Milepost #926

Jun 6, 2019

By BilPumford, Image from Nanci Hewitt Atchley Collection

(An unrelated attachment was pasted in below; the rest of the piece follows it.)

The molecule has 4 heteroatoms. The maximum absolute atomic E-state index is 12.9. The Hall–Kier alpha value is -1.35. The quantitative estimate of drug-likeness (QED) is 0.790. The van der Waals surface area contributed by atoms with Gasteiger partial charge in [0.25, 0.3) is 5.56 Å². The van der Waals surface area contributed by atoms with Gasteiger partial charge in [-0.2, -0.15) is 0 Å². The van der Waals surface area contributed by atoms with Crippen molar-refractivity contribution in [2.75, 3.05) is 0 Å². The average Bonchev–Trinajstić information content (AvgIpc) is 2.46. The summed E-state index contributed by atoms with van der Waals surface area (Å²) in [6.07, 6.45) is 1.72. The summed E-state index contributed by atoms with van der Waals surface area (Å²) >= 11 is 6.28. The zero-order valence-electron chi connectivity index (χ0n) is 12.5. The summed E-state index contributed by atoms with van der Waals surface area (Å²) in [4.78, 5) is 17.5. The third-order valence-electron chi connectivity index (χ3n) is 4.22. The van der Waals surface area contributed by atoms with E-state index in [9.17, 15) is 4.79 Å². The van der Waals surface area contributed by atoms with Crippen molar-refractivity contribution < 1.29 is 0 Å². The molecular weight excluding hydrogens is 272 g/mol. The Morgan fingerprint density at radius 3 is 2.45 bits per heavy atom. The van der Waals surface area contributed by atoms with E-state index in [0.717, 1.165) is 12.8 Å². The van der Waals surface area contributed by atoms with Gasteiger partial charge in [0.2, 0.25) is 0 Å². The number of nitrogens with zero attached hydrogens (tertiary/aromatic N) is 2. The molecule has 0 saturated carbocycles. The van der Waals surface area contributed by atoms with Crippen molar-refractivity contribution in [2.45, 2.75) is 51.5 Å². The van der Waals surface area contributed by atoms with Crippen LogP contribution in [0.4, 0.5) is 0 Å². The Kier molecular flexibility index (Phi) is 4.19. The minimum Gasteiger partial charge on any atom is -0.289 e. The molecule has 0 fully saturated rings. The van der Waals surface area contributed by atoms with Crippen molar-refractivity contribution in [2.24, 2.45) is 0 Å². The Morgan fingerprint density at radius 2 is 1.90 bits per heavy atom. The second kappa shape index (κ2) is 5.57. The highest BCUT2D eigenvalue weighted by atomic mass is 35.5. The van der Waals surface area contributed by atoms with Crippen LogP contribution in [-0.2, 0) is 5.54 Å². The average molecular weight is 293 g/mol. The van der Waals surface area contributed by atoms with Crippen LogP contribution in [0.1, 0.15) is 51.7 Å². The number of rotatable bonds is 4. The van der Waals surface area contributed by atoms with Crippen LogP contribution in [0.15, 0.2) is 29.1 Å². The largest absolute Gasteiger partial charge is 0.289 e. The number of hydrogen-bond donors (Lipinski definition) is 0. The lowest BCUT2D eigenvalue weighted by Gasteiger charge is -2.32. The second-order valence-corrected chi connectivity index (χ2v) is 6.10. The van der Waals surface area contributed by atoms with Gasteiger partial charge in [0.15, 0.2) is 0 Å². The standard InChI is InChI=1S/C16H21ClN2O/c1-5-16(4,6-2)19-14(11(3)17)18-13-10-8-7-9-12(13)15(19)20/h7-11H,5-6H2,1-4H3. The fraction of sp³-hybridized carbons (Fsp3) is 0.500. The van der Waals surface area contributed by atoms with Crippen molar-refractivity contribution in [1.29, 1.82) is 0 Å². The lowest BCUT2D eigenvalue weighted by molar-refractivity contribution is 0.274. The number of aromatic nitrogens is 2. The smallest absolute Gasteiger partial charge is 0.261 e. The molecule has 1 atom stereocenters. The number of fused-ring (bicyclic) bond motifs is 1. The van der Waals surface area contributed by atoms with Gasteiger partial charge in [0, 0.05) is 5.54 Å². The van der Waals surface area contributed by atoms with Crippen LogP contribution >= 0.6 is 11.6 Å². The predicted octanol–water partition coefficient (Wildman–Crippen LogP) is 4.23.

TITLE: CEDAR SPRINGS PART I: This week’s image is a photo of Carl and Ella Hewitt around the year 1915. The Hewitts homesteaded the area known at the time as Cedar Springs. That area is now at the bottom of Silverwood Lake but just how it got there will be explained in Part II. In the Cedar Springs area there were 160 one-acre parcels available for homesteading. At first the Hewitts would ride their motorcycle up Cajon Pass, take Cleghorn Road, park the bike and walk several miles just to get to their property, since no roads existed. Carl Hewitt was a medical student at what is now Loma Linda University but had to leave after contracting tuberculosis. Eventually roads were put in the area and more families began making Cedar Springs their home. The Hewitts raised strawberries which were sold locally as well as to businesses like Knott’s Berry Farm. Other families raised bees for honey or grew other crops such as potatoes and onions. Copeland George had a thriving market and gas station and was considered the unofficial major of Cedar Springs. There was also a school and a Seventh Day Adventist church. In the late 1910’s and early 1920’s Carl Hewitt established the Cedar Springs Health Resort to help people with tuberculosis. It was a small operation with six beds in one of the Hewitt’s cabins. A sawmill in Cedar Springs was built, operated, and maintained by Burton Hewitt, the son of Carl and Ella Hewitt. At one time there were some 100 families living in Cedar Springs. Being isolated in this remote community did have its disadvantages. During the great storm of 1938 Cedar Springs was completely cut off from the rest of the world. A rider on horseback got out with a petition signed by the families requesting help. Over the decades Cedar Springs gained a reputation as a resort where overnight camping and picnic facilities were available.

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